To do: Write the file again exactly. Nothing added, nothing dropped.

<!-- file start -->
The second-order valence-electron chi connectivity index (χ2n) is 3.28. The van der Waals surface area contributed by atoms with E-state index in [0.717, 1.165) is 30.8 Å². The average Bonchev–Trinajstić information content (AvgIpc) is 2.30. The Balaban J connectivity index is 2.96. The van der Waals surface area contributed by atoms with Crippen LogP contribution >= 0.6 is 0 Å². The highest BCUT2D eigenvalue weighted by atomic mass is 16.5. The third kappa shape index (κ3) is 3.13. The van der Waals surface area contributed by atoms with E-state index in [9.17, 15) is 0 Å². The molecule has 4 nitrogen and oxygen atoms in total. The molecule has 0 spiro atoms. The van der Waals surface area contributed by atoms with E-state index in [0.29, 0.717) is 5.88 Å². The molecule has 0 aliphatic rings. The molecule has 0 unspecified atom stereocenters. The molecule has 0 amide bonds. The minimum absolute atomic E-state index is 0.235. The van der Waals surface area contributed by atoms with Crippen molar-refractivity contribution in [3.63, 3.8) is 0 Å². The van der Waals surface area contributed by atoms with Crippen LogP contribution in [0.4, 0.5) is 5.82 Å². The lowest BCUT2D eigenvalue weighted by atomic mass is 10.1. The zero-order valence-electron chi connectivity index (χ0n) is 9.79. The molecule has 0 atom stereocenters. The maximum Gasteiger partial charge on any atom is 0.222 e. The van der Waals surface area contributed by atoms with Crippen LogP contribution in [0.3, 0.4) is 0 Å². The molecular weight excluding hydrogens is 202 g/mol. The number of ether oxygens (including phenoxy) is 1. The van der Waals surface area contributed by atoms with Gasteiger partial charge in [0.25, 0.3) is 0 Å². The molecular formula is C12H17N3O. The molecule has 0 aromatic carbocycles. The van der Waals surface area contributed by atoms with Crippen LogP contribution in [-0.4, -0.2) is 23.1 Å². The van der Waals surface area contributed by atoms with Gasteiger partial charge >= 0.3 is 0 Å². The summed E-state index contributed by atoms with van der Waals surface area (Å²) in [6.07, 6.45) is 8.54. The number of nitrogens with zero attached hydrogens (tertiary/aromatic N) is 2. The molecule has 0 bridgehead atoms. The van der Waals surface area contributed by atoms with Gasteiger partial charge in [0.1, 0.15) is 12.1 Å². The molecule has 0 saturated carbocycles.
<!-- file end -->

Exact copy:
The second-order valence-electron chi connectivity index (χ2n) is 3.28. The van der Waals surface area contributed by atoms with E-state index in [0.717, 1.165) is 30.8 Å². The average Bonchev–Trinajstić information content (AvgIpc) is 2.30. The Balaban J connectivity index is 2.96. The van der Waals surface area contributed by atoms with Crippen LogP contribution >= 0.6 is 0 Å². The highest BCUT2D eigenvalue weighted by atomic mass is 16.5. The third kappa shape index (κ3) is 3.13. The van der Waals surface area contributed by atoms with E-state index in [9.17, 15) is 0 Å². The molecule has 4 nitrogen and oxygen atoms in total. The molecule has 0 spiro atoms. The van der Waals surface area contributed by atoms with E-state index in [0.29, 0.717) is 5.88 Å². The molecule has 0 aliphatic rings. The molecule has 0 unspecified atom stereocenters. The molecule has 0 amide bonds. The minimum absolute atomic E-state index is 0.235. The van der Waals surface area contributed by atoms with Crippen molar-refractivity contribution in [3.63, 3.8) is 0 Å². The van der Waals surface area contributed by atoms with Crippen LogP contribution in [0.4, 0.5) is 5.82 Å². The lowest BCUT2D eigenvalue weighted by atomic mass is 10.1. The zero-order valence-electron chi connectivity index (χ0n) is 9.79. The molecule has 0 atom stereocenters. The maximum Gasteiger partial charge on any atom is 0.222 e. The van der Waals surface area contributed by atoms with Crippen LogP contribution in [0.3, 0.4) is 0 Å². The molecular weight excluding hydrogens is 202 g/mol. The number of ether oxygens (including phenoxy) is 1. The van der Waals surface area contributed by atoms with Gasteiger partial charge in [0.25, 0.3) is 0 Å². The molecular formula is C12H17N3O. The molecule has 0 aromatic carbocycles. The van der Waals surface area contributed by atoms with Crippen LogP contribution in [-0.4, -0.2) is 23.1 Å². The van der Waals surface area contributed by atoms with Gasteiger partial charge >= 0.3 is 0 Å². The summed E-state index contributed by atoms with van der Waals surface area (Å²) in [6.07, 6.45) is 8.54. The number of nitrogens with zero attached hydrogens (tertiary/aromatic N) is 2. The molecule has 0 bridgehead atoms. The van der Waals surface area contributed by atoms with Gasteiger partial charge in [0.1, 0.15) is 12.1 Å². The molecule has 0 saturated carbocycles.